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Energy bills: Magistrate quits over force-fitting meter warrants

Energy bills: Magistrate quits over force-fitting meter warrants

A magistrate has said he quit after being left unable to check vulnerable people were being protected when energy firms sought warrants to force-fit prepayment meters.

Robin Cantrill-Fenwick said changes to the court system meant magistrates "were doing nothing more than rubber stamping" warrants.

He said the lack of scrutiny is putting vulnerable households at risk.

Ofgem has told suppliers to suspend force-fitting pay-as-you-go meters.

The energy regulator made the announcement after The Times exposed how debt agents for British Gas had broken into vulnerable people's homes to fit meters. Ofgem has also opened an investigation into British Gas.

Energy suppliers can apply to a court for a warrant to force-fit a prepayment meter for customers in arrears.

However, they are required to have exhausted all other options first and should not do so for vulnerable customers such as the elderly and those with young children.

Mr Cantrill-Fenwick, a former Justice of the Peace, told BBC Newsnight: "When I started, the energy companies would come to court and we would be able to question the applicant.

"We could establish whether there might be young children in the premises or people who were clinically vulnerable. We could, and would sometimes, decline a warrant."

But in 2019, a new online and telephone application system for magistrates came into force. And while the number of warrant applications jumped the number of refusals plunged.

In 2019, warrant applications reached 278,966 and 1,824 refusals were granted, according to the Ministry of Justice. In 2022, applications for warrants hit 367,140 and there were just 56 refusals.

"Over time the process changed. Rather than looking at individual applications, we would just get a list of addresses," said Mr Cantrill-Fenwick.

"The person applying on behalf of the energy company would read out a template statement saying 'we've done our job' and there was nothing we could do."

Household energy bills have soared in recent months, firstly as economies reopened following Covid shutdowns and then as Russia's war in Ukraine caused disruption to global supplies.

Higher energy prices have pushed up inflation which in the UK stood at 10.5% in December, close to a 40-year high.

Mr Cantrill-Fenwick said: "Energy companies are making far too many warrant applications when they should only be used very exceptionally."

Caroline Flint, former shadow energy secretary who now chairs the Committee on Fuel Poverty, said that while she would welcome a change in the law allowing forced installations: "I think the courts need to look to themselves on this as well."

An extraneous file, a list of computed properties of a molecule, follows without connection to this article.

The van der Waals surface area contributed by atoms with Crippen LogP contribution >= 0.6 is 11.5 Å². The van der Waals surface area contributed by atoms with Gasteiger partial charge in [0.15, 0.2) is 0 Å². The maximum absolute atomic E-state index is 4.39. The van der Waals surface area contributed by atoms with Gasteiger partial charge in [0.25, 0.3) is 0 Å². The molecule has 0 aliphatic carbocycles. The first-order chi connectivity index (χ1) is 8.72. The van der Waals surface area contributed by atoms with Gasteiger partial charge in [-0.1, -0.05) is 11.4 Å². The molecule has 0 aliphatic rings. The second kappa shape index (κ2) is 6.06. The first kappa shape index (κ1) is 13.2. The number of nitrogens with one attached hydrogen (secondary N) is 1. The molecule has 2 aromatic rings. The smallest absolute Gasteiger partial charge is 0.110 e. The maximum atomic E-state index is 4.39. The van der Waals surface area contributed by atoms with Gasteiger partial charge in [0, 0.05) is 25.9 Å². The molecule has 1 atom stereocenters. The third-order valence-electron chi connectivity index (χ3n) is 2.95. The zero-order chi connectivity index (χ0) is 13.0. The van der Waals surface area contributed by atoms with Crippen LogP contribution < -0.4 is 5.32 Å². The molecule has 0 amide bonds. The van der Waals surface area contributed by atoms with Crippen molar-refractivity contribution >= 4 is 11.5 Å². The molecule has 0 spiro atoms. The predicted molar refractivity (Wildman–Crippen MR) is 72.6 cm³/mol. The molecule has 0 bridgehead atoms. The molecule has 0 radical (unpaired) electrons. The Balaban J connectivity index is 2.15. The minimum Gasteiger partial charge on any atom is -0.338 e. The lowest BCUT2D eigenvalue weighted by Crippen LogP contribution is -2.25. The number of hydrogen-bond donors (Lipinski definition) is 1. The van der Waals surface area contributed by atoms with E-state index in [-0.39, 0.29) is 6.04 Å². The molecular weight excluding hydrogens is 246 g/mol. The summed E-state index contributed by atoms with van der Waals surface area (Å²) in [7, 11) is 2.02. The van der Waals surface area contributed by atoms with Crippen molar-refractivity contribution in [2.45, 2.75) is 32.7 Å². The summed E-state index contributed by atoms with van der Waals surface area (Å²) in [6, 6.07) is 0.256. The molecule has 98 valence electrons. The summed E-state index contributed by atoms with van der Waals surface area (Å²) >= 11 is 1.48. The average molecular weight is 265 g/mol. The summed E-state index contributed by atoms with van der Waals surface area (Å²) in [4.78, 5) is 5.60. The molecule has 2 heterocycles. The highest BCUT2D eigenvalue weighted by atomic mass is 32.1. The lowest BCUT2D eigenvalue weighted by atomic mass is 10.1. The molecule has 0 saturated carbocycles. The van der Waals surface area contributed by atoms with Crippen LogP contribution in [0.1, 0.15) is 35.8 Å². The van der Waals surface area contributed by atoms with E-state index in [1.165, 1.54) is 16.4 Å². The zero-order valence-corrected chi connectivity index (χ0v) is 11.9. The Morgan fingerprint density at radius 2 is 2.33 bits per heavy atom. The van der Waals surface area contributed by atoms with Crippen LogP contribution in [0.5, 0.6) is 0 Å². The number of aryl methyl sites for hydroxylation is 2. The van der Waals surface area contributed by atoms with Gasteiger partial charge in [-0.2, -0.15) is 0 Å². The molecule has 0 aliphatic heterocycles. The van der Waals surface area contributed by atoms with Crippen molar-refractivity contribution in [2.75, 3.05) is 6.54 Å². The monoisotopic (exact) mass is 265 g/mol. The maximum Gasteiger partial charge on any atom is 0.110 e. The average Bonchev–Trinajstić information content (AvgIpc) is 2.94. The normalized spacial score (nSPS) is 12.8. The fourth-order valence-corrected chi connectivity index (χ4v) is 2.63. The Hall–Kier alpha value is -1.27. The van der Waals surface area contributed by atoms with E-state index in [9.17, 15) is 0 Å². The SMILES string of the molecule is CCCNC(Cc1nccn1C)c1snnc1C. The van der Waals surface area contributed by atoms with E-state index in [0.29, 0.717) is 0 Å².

She said: "From the reports that I've read, it does suggest that the information that is being given by the energy [firms] to the courts - which is to assure them that they have gone through the processes of trying to work with these families and showing due diligence - that due diligence hasn't been followed.

"I think there is a question about just how these warrants seem to be being waved through."

A spokesperson for the Judicial Office said: "Magistrates deal with cases based on the evidence and the relevant legislation. The only applications that are dealt with in bulk are ones that are uncontested.

"Individuals who wish to contest or challenge an application still have the opportunity to have their case considered by magistrates.

"If an application is contested, the warrant will not be granted by the magistrate and the magistrate will list the case for a contested hearing to determine whether or not it should be granted."

Mr Cantrill-Fenwick, who is a member of the Liberal Democrats, had been a magistrate for six years before stepping down in August.

"If you are a person who is in acute financial distress and a court is going to consider granting power to enter your home, you want to know that the court has given it serious consideration, and none of that is true anymore," he said.

"I simply got to a point, I just couldn't imagine going into a court and putting my signature to one of those warrants. We were doing nothing more than rubber stamping."

'I was so scared'

A few months ago, Sarah (not her real name), who has long-term health problems and mobility issues, woke up in bed to the sound of men's voices.

"It was just terrible, I was so scared," she told Newsnight. "I thought someone had broken in to take something. I went downstairs and there were two men in my living room and more outside."

The men were installing a prepayment meter on behalf of her energy company after she had fallen behind on her bills.

"Now even when the doors are locked, I don't feel like I'm safe," she said. "I just think someone else is going to come into my house. It feels like it was invaded."

Sarah wanted to be anonymous because she doesn't want her energy company to know who she is so Newsnight has not been able to put her claims to them. She is also ashamed about how much she is struggling financially.

"I can't work because of my health problems and it's getting harder and harder to pay bills," she said.

"A lot of people may be in a good position income wise, but life doesn't always come that way for some. We don't deserve to have strangers come into our homes."


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